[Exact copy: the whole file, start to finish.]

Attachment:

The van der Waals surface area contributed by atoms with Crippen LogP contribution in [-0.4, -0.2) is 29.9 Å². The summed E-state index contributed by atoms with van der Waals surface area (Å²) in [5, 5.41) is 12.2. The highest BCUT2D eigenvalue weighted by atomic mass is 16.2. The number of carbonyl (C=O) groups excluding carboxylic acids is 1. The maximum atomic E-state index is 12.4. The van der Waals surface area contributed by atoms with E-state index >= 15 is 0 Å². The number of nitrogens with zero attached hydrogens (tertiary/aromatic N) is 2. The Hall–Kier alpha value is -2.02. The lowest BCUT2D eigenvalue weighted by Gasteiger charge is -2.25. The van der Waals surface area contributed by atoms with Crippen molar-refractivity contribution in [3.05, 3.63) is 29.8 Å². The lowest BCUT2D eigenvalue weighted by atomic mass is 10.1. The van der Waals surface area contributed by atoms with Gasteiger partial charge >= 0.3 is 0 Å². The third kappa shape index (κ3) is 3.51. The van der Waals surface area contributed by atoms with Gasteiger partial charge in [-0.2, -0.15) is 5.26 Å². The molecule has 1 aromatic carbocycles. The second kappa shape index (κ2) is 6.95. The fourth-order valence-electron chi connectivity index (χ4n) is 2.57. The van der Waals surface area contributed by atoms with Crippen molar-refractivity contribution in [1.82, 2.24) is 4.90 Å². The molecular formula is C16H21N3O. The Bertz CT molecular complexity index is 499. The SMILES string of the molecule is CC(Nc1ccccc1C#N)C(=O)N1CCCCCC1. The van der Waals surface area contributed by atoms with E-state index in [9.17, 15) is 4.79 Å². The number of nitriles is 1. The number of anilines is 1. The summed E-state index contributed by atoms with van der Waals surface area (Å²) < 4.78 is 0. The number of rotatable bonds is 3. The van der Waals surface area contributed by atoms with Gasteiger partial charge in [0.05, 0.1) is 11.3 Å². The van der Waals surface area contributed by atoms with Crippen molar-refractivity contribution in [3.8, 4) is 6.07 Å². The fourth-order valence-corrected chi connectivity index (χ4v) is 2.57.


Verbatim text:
The van der Waals surface area contributed by atoms with Crippen LogP contribution in [-0.4, -0.2) is 29.9 Å². The summed E-state index contributed by atoms with van der Waals surface area (Å²) in [5, 5.41) is 12.2. The highest BCUT2D eigenvalue weighted by atomic mass is 16.2. The number of carbonyl (C=O) groups excluding carboxylic acids is 1. The maximum atomic E-state index is 12.4. The van der Waals surface area contributed by atoms with E-state index >= 15 is 0 Å². The number of nitrogens with zero attached hydrogens (tertiary/aromatic N) is 2. The Hall–Kier alpha value is -2.02. The lowest BCUT2D eigenvalue weighted by Gasteiger charge is -2.25. The van der Waals surface area contributed by atoms with Crippen molar-refractivity contribution in [3.05, 3.63) is 29.8 Å². The lowest BCUT2D eigenvalue weighted by atomic mass is 10.1. The van der Waals surface area contributed by atoms with Gasteiger partial charge >= 0.3 is 0 Å². The third kappa shape index (κ3) is 3.51. The van der Waals surface area contributed by atoms with Gasteiger partial charge in [-0.2, -0.15) is 5.26 Å². The molecule has 1 aromatic carbocycles. The second kappa shape index (κ2) is 6.95. The fourth-order valence-electron chi connectivity index (χ4n) is 2.57. The van der Waals surface area contributed by atoms with Crippen molar-refractivity contribution in [1.82, 2.24) is 4.90 Å². The molecular formula is C16H21N3O. The Bertz CT molecular complexity index is 499. The SMILES string of the molecule is CC(Nc1ccccc1C#N)C(=O)N1CCCCCC1. The van der Waals surface area contributed by atoms with E-state index in [9.17, 15) is 4.79 Å². The number of nitriles is 1. The number of anilines is 1. The summed E-state index contributed by atoms with van der Waals surface area (Å²) < 4.78 is 0. The number of rotatable bonds is 3. The van der Waals surface area contributed by atoms with Gasteiger partial charge in [0.05, 0.1) is 11.3 Å². The van der Waals surface area contributed by atoms with Crippen molar-refractivity contribution in [3.8, 4) is 6.07 Å². The fourth-order valence-corrected chi connectivity index (χ4v) is 2.57.